Brain angiotensin and dopaminergic degeneration: relevance to Parkinson's disease

Labandeira-Garcia, Jose L.; Rodriguez-Pallares, Jannette; Rodríguez-Perez, Ana I.; Garrido-Gil, Pablo; Villar-Cheda, Begoña; Valenzuela, Rita; Guerra, Maria J.
December 2012
American Journal of Neurodegenerative Disease;2012, Vol. 1 Issue 3, p226
Academic Journal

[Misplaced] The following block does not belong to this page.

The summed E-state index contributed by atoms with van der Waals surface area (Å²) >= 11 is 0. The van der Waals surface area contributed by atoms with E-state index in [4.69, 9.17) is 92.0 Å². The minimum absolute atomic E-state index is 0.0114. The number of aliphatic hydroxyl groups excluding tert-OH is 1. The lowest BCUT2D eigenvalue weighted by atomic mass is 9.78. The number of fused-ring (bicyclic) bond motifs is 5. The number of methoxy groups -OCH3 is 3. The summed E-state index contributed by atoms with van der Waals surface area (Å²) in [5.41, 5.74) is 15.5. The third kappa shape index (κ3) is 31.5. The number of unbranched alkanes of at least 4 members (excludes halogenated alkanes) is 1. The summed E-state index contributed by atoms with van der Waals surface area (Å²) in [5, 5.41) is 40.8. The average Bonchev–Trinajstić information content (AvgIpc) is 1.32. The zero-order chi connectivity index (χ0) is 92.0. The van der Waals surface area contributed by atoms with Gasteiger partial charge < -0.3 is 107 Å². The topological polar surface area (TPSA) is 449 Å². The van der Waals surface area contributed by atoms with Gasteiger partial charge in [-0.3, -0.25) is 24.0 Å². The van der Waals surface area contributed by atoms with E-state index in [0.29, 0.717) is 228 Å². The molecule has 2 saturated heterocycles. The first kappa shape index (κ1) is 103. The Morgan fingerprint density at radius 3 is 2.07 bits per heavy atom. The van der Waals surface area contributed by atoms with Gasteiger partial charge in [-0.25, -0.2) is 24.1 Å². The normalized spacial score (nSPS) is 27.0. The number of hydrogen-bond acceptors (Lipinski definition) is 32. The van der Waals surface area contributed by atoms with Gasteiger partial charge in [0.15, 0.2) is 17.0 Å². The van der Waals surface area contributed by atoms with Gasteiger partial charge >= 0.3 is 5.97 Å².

The pathogenic mechanism of Parkinson's disease (PD) appears to be multifactorial. However, oxidative stress and neuroinflammation, including activation of NADPH-dependent oxidases, play a major role in the progression of dopaminergic cell death. The renin-angiotensin system (RAS) was described as a circulating humoral system that regulates blood pressure and water homeostasis. However, there exist local RAS in many tissues, and locally formed angiotensin activates NADPH-dependent oxidases, which are a major source of superoxide and are upregulated in major aging-related diseases such as hypertension, diabetes and atherosclerosis. Furthermore, an intracellular or intracrine RAS, with still unknown functions, has been identified in several cell types. The brain has an independent local RAS, which has been involved in several brain disorders, including neurodegenerative diseases. It is particularly interesting for PD the important interaction observed between angiotensin and dopamine, which counterregulate each other in renal cells and also in the striatum and substantia nigra. In recent studies, we have observed both a local and an intracellular RAS in the rodent, monkey and human substantia nigra, and that dopamine depletion induced RAS upregulation possibly as a compensatory mechanism. However, RAS hyperactivation also exacerbated oxidative stress and neuroinflammation, which contributed to progression of dopaminergic degeneration. In addition, we observed increased RAS activity in the nigra of animals with higher vulnerability of dopaminergic neurons to degeneration, such as aged males, menopausal females and rats subjected to chronic brain hypoperfusion. RAS activity and dopaminergic vulnerability were significantly reduced by treatment with angiotensin type I receptor antagonists. Manipulation of the brain RAS may constitute an effective neuroprotective strategy against dopaminergic degeneration in PD.


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